Seattle Still Has to Overcome
We're Not as Post-Racial as We Think
The Martin Luther King Jr. Day March through the city on Monday was heavy with support for raising the minimum wage to $15 an hour, but events last weekend drove home the important housing, educational, and economic crises threatening African Americans in Seattle.
At a panel for the Rise Up! Restore the Dream MLK workshops at Garfield High School on Monday, Dr. Thad Spratlen, professor emeritus of marketing at the University of Washington, provided hard numbers on economic inequality. Census data for 2010 reveals that the median household income for African Americans in Seattle is only 45 percent of the median for whites, averaging $30,116 versus $66,380, which heavily impacts the ability of African Americans to access housing and buy things the same way as white consumers. Coupled with a 16 percent unemployment rate (almost double the 8.5 percent rate for whites), this paints a bleak picture of the way African Americans are struggling to survive in a city with a tremendous amount of wealth and economic inequality.
Mayor Ed Murray attended an African and African American Diaspora event at the Langston Hughes Performing Arts Institute on Saturday, where leaders of the black communities gave him specific calls to action on issues affecting youth, education, housing, arts, digital access, and community development. Community organizer Karen Toering asked that internet and computer access be placed high on the list of priorities. Producer and director Lola Peters received a standing ovation when she asked Murray to pay attention to all of the people telling him how they can strengthen their own community, giving power to their voices instead of the voices that often speak for them.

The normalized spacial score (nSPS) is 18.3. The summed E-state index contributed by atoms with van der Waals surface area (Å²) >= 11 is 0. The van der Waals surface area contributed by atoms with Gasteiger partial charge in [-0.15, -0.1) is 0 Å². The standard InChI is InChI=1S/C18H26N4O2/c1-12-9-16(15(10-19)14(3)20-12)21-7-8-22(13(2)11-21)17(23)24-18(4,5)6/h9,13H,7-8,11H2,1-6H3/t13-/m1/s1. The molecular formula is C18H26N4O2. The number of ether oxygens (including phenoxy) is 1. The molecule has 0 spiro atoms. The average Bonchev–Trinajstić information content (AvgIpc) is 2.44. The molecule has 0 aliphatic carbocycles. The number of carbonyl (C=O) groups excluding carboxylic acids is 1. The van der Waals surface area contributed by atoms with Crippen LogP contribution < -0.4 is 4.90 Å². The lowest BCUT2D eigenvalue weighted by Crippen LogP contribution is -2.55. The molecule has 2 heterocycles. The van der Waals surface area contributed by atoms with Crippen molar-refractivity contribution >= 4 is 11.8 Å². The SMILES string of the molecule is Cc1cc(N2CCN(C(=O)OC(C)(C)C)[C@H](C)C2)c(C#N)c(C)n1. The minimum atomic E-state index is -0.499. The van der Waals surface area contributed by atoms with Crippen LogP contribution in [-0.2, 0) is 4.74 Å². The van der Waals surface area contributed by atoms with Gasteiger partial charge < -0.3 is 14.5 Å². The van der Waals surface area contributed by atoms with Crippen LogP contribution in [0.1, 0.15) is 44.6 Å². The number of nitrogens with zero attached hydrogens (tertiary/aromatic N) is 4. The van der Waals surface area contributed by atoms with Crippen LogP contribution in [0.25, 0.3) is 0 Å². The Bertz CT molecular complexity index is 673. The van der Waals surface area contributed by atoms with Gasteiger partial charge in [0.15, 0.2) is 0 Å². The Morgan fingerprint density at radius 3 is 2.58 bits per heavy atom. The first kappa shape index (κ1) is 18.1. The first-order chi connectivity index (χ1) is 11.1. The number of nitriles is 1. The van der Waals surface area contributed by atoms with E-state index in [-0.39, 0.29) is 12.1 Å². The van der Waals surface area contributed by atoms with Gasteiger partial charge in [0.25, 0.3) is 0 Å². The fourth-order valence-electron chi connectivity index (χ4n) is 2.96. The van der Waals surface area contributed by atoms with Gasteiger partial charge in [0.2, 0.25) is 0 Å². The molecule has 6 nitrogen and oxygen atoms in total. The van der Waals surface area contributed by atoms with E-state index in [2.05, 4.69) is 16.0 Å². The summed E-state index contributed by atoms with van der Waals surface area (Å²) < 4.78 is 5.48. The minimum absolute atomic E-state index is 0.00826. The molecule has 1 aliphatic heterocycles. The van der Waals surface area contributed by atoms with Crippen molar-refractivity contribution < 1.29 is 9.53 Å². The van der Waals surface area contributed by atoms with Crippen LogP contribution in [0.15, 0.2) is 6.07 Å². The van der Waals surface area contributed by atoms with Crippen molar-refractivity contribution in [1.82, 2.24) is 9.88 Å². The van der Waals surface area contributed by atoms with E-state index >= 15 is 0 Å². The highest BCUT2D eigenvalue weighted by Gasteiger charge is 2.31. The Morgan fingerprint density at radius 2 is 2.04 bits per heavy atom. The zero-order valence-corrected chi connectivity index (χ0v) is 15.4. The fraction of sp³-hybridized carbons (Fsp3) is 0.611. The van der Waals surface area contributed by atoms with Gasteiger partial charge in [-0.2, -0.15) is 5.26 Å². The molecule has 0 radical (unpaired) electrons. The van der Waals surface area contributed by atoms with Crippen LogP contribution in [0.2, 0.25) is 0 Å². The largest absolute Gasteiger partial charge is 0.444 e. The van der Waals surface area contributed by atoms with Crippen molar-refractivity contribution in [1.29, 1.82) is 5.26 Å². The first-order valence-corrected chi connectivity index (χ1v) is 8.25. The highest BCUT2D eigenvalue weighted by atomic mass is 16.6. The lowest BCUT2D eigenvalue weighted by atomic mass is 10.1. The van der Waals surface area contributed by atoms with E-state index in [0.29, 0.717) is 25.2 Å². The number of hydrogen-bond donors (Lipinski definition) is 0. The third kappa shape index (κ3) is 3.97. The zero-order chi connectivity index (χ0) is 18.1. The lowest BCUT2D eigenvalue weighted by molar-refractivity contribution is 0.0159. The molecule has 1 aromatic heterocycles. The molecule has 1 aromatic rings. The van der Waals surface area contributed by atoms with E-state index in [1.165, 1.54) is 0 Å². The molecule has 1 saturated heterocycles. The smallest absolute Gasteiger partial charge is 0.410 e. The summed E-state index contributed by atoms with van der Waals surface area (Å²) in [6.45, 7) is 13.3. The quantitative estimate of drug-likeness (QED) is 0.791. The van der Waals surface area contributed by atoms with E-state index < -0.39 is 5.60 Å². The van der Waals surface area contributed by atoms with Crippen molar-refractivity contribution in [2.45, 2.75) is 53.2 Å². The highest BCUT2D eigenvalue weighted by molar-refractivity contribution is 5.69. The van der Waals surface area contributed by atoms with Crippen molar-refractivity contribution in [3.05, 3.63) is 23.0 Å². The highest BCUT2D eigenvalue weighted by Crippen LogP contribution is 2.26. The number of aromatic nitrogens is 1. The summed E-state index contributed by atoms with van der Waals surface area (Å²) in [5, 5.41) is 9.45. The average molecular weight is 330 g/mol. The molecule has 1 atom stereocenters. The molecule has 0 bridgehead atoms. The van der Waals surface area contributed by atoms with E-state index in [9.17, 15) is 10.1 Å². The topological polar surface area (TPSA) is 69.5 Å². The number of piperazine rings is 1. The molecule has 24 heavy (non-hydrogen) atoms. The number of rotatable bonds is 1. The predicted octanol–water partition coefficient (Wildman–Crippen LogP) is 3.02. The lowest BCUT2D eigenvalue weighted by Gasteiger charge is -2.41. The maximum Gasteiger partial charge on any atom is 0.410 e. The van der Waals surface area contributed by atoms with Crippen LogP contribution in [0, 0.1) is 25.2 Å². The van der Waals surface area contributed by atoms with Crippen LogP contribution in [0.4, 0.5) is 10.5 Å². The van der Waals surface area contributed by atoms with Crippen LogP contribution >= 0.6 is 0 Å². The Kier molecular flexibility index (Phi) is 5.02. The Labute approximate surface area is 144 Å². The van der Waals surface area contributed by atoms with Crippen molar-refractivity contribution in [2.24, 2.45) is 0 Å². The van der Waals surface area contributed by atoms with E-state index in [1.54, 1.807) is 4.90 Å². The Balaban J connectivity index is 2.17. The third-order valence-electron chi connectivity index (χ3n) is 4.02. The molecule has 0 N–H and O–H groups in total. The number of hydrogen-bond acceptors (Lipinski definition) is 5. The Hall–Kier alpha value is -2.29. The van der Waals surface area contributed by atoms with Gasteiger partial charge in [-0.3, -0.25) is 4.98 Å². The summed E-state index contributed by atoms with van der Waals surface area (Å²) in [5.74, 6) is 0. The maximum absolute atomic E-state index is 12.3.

And Murray listened. He was quiet throughout the event, taking notes and speaking for only 10 minutes at the end. Most of us can manage that on a regular basis, but it was pretty cool that a new mayor didn't come with the bluster of his own agenda and legitimately came to hear what everyone had to say.